What is a DWAI?

In response to the dangers posed by people driving under the influence of alcohol, drugs, or both, police in New York are constantly on the lookout for drivers whose ability to operate their vehicles seems impaired. Prosecutors, spurred on by constant new reports involving people hurt or even killed by someone driving under the influence, aggressively pursue charges under the Vehicle & Traffic Law (“VTL”) against anyone accused of driving while impaired by alcohol, drugs, or a combination of the two. If you’ve been arrested and charged with DWI, DWAI, DWAI – Drugs, or any form of impaired driving in Suffolk County or Nassau County, protect your rights and contact Long Island DWI Attorney Jason Bassett.

Impaired Driving in New York

In New York (unlike many other states), there is no actual crime entitled “DUI” or “Driving Under the Influence.” DUI is an umbrella term that is used to mean operating a motor vehicle while under the influence of an intoxicating substance. New York uses the terms “DWI” (or “Driving While Intoxicated”) and “DWAI” (“Driving While Ability Impaired”).

DWI vs. DWAI: How Are They Different?

A DWI charge in New York is specifically related to impaired driving as it relates to alcohol. If you drive in New York, you can be charged with DWI if your blood alcohol content (BAC) is at or above .08%

A DWAI charge, on the other hand, can be levied against a driver who has not reached the .08% BAC threshold but who is still considered impaired. DWAI in New York is separated into three categories:

  • DWAI (which refers to impairment by Alcohol)
  • DWAI – Drugs
  • DWAI – Combination of Alcohol & Drugs

You can be charged with DWAI pursuant to VTL 1192.1, an infraction if you are found to be driving with a BAC between .05% and .07%.

A driver is charged with DWAI – Drugs under VTL 1192.4, a misdemeanor, if they are alleged to have been operating a motor vehicle while under the influence of recreational and/or prescription drugs that can cause impairment (these substances are listed in the Public Health Law).

If you are alleged to have been driving under the influence of a combination of alcohol and drugs, you will be charged under VTL 1192.4-a, a misdemeanor.
Defining Legal Impairment

For both DWI and DWAI, for a driver to be proven impaired, the government must prove that the alcohol made the driver substantially incapable of operating their vehicle safely.

For DWAI – Drugs and DWAI – Combination of Alcohol & Drugs, the prosecution only needs to prove that the person’s ability to drive was impaired to any degree.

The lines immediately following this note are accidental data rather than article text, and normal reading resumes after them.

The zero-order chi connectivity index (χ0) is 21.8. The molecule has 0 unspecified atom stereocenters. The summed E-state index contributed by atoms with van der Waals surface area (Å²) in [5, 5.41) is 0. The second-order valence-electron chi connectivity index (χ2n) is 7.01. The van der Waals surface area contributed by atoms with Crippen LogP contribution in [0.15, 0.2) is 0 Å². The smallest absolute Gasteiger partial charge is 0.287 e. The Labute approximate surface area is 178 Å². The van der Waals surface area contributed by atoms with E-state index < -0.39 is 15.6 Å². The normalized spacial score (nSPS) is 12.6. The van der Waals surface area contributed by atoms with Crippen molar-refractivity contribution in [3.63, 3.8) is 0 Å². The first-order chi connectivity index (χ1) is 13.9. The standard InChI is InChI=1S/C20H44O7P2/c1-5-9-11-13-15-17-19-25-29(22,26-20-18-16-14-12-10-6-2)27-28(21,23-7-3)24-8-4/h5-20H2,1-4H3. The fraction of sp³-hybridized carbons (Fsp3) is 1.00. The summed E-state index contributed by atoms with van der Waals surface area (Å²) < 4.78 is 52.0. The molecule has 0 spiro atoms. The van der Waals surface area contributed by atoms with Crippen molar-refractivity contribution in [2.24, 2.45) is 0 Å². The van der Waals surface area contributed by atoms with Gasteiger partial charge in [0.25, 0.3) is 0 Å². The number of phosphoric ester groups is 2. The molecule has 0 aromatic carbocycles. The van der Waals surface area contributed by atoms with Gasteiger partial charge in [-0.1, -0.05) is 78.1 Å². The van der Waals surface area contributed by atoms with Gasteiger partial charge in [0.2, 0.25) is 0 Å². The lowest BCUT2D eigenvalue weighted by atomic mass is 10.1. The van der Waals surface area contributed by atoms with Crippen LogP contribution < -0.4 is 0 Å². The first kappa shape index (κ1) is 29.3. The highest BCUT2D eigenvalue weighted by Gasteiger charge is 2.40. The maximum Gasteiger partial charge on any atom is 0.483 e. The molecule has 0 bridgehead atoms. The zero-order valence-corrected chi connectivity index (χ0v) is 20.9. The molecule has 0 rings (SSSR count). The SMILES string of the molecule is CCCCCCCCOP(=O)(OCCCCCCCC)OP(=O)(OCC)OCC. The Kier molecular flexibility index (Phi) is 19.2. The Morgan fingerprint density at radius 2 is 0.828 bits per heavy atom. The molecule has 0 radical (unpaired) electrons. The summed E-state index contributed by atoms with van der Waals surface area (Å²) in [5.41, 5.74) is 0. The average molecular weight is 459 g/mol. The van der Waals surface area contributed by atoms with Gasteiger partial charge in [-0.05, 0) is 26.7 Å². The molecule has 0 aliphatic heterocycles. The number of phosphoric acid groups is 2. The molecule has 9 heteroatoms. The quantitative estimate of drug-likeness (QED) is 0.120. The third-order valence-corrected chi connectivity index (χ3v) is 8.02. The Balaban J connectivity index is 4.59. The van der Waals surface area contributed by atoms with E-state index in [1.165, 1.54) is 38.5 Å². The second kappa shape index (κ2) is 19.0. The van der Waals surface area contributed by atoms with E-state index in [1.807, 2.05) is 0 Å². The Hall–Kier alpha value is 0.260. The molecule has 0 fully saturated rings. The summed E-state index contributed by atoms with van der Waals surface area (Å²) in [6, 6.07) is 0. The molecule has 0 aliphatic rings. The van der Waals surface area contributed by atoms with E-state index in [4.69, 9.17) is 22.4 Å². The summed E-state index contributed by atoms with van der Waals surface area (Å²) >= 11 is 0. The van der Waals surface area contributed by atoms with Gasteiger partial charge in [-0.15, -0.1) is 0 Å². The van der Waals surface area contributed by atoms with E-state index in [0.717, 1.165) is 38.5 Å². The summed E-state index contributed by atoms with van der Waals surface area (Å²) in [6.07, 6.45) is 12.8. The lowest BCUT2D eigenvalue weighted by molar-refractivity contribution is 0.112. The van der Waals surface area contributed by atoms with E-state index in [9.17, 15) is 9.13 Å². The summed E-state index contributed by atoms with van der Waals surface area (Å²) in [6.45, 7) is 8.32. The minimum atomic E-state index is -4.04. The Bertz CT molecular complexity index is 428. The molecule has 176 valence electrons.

Penalties for DWAI in New York

For a first offense DWAI, the penalties can be:

  • A fine between $300 and $500
  • Driver’s License suspension of 90 days
  • Jail term up to 15 days

For a first offense DWAI -Drugs, the possible penalties include:

  • A fine between $500 and $1000
  • Driver’s License suspension of 6 months
  • 3 years of Probation
  • Jail term up to 1 year

For a first offense DWAI – Combination of Alcohol & Drugs, the potential penalties are:

  • A fine between $500 and $1000
  • Driver’s License renovation of 6 months
  • 3 years of Probation
  • Jail term up to 1 year

Subsequent convictions, particularly within five years of a previous conviction, may bring on more severe legal penalties, including longer jail sentences, higher fines, and longer periods of license suspension or revocation.

Aggravating circumstances can also add to the penalties for a DWAI conviction. If personal or property damage takes place while driving ability-impaired, you may also face additional penalties in association with your DWAI charge.

Contact a Long Island DWI Lawyer

Because driving while impaired is such a serious legal matter that can have severe consequences, you need an experienced Long Island DWI attorney if you’ve been charged with DWI or DWAI in Suffolk County or Nassau County, New York. Your attorney can review your case, discuss your defense strategy, and provide options to ensure that you are treated fairly by the justice system. Call to speak with top Long Island DWI Attorney Jason Bassett today.

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